Kranz is a trainer licensed by the National Academy of Sports Medicine (NASM), and many on social media called for his license to be revoked. Many also tagged Hinshaw’s current masters’ program at Azusa Pacific University to revoke her license as a psychologist working with teens.
Given both Kranz and Hinshaw’s work requires working with the public at large, it was of concern to many how they would treat their clients of Asian descent.
The backlash has been immense. After reportedly deactivating their LinkedIn and Instagram pages, they faced backlash on other platforms.
Chinese-Canadian NCAA division one basketball prospect Ben Li has received all the Asian-related racist jibes under the sun.
“I’ve heard all the names right when I step onto the court. From the players it’d be all comparisons to any Asian thing – soy sauce, Jackie Chan, Yao Ming, small eyes. Like I’d be shooting free throws and another team would be standing right there saying ‘can you even see the rim?’ and all that,” the 19-year-old Lehigh University, Pennsylvania first-year said.
Born in Toronto to native Chinese parents, Li defied the odds, stereotypes and stigma to make history as the first ethnic-Chinese player to make the All-Canadian game last year. It is but only the beginning of the forward’s mission to reach the NBA and the Chinese national team.
Already touted as the “Chinese Zion Williamson” by adoring media, Li hoped his unconventionally large physical presence on the court would help rid the arena of any prejudices. Otherwise he will have to take into his own hands.
“It’s definitely annoying but over time, their words didn’t matter to me. Most of the time they were trash-talking and all that, they were usually down. So any time they’d say anything, most of the time I don’t say anything back and just point at the scoreboard,” said Li, all 1.98m, 105kg of him.
“It’s actually pretty fun to get to prove people wrong or when they expect me to not really do anything. Then I showcase my game. Sometimes they start talking trash and I’d get my stuff going and dominate the game. That’s pretty fun sometimes.”
Li regularly seeks advice – be it basketball or identity related, or both – from hero-turned-friend Jeremy Lin, the Taiwanese-American who famously graced the NBA with the “Linsanity” era of 2012. That he is now exchanging texts with the man he watched on TV is another “pinch me” moment in his fledgling career so far.
“I definitely want to shout out Jeremy Lin,” said Li, who he featured alongside on a Chinese basketball TV show in 2019.
“This year, he gave me his number and offered me an outlet to ask questions if I’m struggling or need any advice. I look up to him like a bigger bro. That’s kind of surreal to me because he was my role model.”
“When I first met him, I told him I was just trying to get scholarships and play division one basketball so my parents wouldn’t need to pay a cent for me at university. I think that’s where it kicked off because he could relate to me and had to go through a lot of things. He’s even been kind enough to offer to get a workout in together. That’s surreal. That person you watched, that got you into the sport I’m in now. Now I can just to talk to him. It’s just crazy.”
No racial slur is justifiable, but the ignorance may be partly to do with the lack of Asian faces in the game. That applies throughout all age groups, from little leagues to the NBA, where you could count the number of Asian players on your fingers.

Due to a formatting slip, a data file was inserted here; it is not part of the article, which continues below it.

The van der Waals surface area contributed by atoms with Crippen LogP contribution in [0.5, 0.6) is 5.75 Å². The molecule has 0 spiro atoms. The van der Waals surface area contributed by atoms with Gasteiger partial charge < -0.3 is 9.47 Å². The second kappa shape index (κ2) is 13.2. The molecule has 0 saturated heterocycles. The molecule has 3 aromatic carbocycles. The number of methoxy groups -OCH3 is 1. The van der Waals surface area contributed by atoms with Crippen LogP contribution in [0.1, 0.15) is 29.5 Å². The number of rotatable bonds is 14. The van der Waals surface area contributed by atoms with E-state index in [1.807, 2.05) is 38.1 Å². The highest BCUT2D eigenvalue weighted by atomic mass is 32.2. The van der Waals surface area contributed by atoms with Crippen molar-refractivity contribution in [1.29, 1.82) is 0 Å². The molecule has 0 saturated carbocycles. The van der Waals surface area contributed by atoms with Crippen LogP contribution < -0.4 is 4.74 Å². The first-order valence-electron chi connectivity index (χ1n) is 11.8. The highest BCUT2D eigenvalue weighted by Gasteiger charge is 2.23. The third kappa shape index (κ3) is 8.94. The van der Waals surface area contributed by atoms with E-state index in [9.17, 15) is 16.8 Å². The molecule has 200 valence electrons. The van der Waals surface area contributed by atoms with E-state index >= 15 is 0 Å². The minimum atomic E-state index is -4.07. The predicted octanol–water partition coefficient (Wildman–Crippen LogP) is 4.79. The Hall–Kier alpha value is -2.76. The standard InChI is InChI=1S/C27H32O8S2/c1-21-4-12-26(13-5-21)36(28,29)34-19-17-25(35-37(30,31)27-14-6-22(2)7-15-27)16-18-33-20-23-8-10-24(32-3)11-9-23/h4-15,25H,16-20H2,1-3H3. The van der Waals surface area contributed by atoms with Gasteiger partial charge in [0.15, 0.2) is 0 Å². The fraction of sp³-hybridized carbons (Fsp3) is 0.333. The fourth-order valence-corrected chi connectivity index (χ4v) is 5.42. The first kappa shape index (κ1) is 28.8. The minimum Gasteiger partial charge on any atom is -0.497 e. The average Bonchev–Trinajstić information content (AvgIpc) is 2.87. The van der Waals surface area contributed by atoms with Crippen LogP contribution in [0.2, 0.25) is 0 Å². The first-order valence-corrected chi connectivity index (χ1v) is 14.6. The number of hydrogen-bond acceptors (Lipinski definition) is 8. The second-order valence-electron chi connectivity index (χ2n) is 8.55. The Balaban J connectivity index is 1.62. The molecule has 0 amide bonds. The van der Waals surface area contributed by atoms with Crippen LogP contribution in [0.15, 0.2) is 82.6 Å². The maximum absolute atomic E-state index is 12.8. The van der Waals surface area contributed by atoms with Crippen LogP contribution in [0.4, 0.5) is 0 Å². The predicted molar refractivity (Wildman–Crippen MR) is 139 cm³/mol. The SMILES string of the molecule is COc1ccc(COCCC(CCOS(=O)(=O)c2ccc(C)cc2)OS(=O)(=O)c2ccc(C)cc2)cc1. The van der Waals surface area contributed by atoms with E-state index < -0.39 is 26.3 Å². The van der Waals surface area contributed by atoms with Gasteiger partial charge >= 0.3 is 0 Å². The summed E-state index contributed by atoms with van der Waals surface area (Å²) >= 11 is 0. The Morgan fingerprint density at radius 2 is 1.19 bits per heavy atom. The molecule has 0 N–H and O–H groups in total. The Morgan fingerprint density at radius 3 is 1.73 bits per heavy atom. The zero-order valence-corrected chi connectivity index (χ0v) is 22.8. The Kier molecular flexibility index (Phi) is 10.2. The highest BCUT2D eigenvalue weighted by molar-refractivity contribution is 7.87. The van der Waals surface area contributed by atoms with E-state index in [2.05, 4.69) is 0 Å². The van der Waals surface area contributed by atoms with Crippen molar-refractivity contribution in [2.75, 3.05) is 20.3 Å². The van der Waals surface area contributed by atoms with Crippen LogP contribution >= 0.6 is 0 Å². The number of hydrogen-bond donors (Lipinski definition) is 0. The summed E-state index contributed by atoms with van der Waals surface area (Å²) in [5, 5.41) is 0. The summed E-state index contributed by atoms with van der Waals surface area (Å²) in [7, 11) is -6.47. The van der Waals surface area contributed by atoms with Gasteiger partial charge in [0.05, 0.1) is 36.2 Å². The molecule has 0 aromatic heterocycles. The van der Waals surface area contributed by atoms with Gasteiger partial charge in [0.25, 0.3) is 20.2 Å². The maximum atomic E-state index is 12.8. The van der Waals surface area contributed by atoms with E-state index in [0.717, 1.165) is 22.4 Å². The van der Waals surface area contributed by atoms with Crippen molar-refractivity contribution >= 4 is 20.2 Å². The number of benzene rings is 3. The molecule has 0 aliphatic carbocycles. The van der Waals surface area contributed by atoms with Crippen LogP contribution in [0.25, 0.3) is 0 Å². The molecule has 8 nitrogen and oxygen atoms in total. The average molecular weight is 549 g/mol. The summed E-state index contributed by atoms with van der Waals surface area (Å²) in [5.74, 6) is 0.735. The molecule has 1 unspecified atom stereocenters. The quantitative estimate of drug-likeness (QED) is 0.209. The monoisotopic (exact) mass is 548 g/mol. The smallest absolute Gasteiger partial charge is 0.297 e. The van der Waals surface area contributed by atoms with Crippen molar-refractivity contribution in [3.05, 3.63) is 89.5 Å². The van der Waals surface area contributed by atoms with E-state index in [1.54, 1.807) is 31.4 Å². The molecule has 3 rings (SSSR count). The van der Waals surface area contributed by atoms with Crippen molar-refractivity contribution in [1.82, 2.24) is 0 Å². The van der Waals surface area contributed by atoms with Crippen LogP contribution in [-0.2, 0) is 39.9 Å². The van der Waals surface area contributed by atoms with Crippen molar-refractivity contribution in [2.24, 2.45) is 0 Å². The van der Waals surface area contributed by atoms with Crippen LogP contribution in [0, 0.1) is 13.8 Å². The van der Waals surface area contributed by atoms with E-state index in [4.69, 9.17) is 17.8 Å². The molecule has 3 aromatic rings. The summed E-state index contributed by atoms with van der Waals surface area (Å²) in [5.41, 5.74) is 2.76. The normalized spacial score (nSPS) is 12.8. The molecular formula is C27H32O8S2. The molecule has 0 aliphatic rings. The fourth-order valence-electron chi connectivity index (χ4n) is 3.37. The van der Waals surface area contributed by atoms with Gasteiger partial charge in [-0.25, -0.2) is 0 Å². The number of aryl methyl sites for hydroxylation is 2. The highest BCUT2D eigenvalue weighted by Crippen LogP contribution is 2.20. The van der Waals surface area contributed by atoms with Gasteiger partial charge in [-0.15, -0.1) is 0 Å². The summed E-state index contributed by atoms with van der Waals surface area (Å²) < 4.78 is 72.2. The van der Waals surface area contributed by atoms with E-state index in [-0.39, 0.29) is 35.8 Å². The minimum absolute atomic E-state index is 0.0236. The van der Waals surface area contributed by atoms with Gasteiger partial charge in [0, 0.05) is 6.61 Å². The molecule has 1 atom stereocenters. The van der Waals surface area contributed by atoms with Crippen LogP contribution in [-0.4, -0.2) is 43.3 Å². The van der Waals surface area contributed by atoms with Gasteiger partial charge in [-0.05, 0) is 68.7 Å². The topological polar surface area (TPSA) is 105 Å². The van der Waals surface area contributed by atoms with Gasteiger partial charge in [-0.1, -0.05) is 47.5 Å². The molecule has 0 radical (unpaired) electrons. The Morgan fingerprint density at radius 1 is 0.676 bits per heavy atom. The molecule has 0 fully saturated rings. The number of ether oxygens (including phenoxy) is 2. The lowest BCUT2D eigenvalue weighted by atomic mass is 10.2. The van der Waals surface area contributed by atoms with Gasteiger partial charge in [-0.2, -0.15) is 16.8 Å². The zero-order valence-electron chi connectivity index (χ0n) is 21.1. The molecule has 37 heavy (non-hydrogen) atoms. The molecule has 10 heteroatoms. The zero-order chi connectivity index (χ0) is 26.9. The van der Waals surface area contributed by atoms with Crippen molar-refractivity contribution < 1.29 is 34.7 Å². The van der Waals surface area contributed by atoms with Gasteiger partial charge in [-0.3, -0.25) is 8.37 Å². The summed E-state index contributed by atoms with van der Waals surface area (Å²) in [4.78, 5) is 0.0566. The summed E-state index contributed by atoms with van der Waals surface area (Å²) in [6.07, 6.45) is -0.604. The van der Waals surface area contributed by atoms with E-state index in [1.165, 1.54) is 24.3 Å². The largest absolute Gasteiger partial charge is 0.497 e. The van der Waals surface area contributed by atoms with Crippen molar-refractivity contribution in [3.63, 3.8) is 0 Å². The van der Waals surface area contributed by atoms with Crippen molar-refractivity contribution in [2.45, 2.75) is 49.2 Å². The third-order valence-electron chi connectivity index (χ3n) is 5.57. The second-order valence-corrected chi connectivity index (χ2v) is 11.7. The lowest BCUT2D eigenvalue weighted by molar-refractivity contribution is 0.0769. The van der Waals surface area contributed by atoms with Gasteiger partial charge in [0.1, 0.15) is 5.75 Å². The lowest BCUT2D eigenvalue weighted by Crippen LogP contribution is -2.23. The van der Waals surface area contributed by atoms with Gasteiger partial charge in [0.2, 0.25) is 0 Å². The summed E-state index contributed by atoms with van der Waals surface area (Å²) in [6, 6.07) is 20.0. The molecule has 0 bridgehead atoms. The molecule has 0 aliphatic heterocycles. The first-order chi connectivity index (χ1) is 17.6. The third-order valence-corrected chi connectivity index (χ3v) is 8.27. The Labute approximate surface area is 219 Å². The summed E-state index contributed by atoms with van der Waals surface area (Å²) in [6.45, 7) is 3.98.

Li’s athletic talent had grown to the point that he would need to head south from his native Canada. The path to a division one scholarship offer was meticulously planned and it was only a matter of time before calls came flooding in.
“I had to do what was best for me and expose myself to more schools and coaches. When I got to Virginia, my coach started calling schools in to come watch. Over time, my stock grew and my coach even told me that people were calling asking ‘is the big Asian guy still available? Can I come watch him work out?’” he said.
“I do this for the younger generation looking for knowledge from anyone in my situation. They’ll read this as the next Asian guy who wants to play division one basketball. My goal on top of playing in the NBA and the national team is to inspire the next generation of Asians to break out of their comfort zones.”
“I feel like there’s a stigma that we’re less than other people in a sport just because of the colour of our skin – and I think that’s kind of bulls***. If you just put in the work and screw what other people think, you can go wherever you want to go in your sport. I don’t want other people thinking they can’t get past something if they’re Asian.”
Source: South China Morning Post
A foreign student studying abroad in Singapore faced massive backlash this past weekend after a photograph that she posted on Instagram for Chinese New Year earlier in 2020 went viral for all the wrong reasons.
The student, Louise, has since issued an apology on her now-private Instagram account, and Essec Business School, where she studies, has said that they are “looking into the situation”.
On Friday (Dec. 4), Instagram user @beforeik.o posted a screenshot of an Instagram story she had made of Louise’s post, which showed the French student pulling back her eyes with her fingers into a slit shape while wearing a cheongsam.
@beforeik.o’s Instagram post also included a screenshot of another photo posted by Louise for Chinese New Year, which included the words “ching chong” in the caption.
A person also commented, “So chong!! So coronavirus!!”
In her Instagram post, @beforeik.o also shared several screenshots of direct messages (DMs) in which Louise claimed that she was “clearly not racist” and that the photo was “just for fun”.